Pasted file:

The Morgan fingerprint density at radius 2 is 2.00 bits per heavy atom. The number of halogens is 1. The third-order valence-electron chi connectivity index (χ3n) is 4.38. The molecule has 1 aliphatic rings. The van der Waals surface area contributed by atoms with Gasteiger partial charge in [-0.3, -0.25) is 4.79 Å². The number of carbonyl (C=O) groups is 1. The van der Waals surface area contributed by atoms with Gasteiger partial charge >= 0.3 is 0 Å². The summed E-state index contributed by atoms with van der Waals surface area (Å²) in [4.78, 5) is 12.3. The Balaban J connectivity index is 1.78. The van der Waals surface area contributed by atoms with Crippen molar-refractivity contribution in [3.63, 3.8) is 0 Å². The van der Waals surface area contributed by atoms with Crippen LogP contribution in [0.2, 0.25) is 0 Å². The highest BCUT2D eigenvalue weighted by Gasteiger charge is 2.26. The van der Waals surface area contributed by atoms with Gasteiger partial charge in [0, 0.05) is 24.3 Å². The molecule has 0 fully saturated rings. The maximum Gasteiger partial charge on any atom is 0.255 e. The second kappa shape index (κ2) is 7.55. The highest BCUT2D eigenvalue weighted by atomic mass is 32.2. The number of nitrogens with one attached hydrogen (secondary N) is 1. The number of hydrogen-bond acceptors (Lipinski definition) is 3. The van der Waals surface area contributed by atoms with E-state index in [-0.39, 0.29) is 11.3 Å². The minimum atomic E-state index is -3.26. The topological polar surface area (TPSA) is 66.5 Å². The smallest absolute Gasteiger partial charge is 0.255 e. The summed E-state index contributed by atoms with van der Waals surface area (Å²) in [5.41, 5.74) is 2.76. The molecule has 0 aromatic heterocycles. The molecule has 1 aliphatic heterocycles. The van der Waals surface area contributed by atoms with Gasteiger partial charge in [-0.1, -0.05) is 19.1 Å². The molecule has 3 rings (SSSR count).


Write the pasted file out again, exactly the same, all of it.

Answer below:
The Morgan fingerprint density at radius 2 is 2.00 bits per heavy atom. The number of halogens is 1. The third-order valence-electron chi connectivity index (χ3n) is 4.38. The molecule has 1 aliphatic rings. The van der Waals surface area contributed by atoms with Gasteiger partial charge in [-0.3, -0.25) is 4.79 Å². The number of carbonyl (C=O) groups is 1. The van der Waals surface area contributed by atoms with Gasteiger partial charge >= 0.3 is 0 Å². The summed E-state index contributed by atoms with van der Waals surface area (Å²) in [4.78, 5) is 12.3. The Balaban J connectivity index is 1.78. The van der Waals surface area contributed by atoms with Crippen molar-refractivity contribution in [3.63, 3.8) is 0 Å². The van der Waals surface area contributed by atoms with Crippen LogP contribution in [0.2, 0.25) is 0 Å². The highest BCUT2D eigenvalue weighted by Gasteiger charge is 2.26. The van der Waals surface area contributed by atoms with Gasteiger partial charge in [0, 0.05) is 24.3 Å². The molecule has 0 fully saturated rings. The maximum Gasteiger partial charge on any atom is 0.255 e. The second kappa shape index (κ2) is 7.55. The highest BCUT2D eigenvalue weighted by atomic mass is 32.2. The number of nitrogens with one attached hydrogen (secondary N) is 1. The number of hydrogen-bond acceptors (Lipinski definition) is 3. The van der Waals surface area contributed by atoms with E-state index in [-0.39, 0.29) is 11.3 Å². The minimum atomic E-state index is -3.26. The topological polar surface area (TPSA) is 66.5 Å². The smallest absolute Gasteiger partial charge is 0.255 e. The summed E-state index contributed by atoms with van der Waals surface area (Å²) in [5.41, 5.74) is 2.76. The molecule has 0 aromatic heterocycles. The molecule has 1 aliphatic heterocycles. The van der Waals surface area contributed by atoms with Gasteiger partial charge in [-0.1, -0.05) is 19.1 Å². The molecule has 3 rings (SSSR count).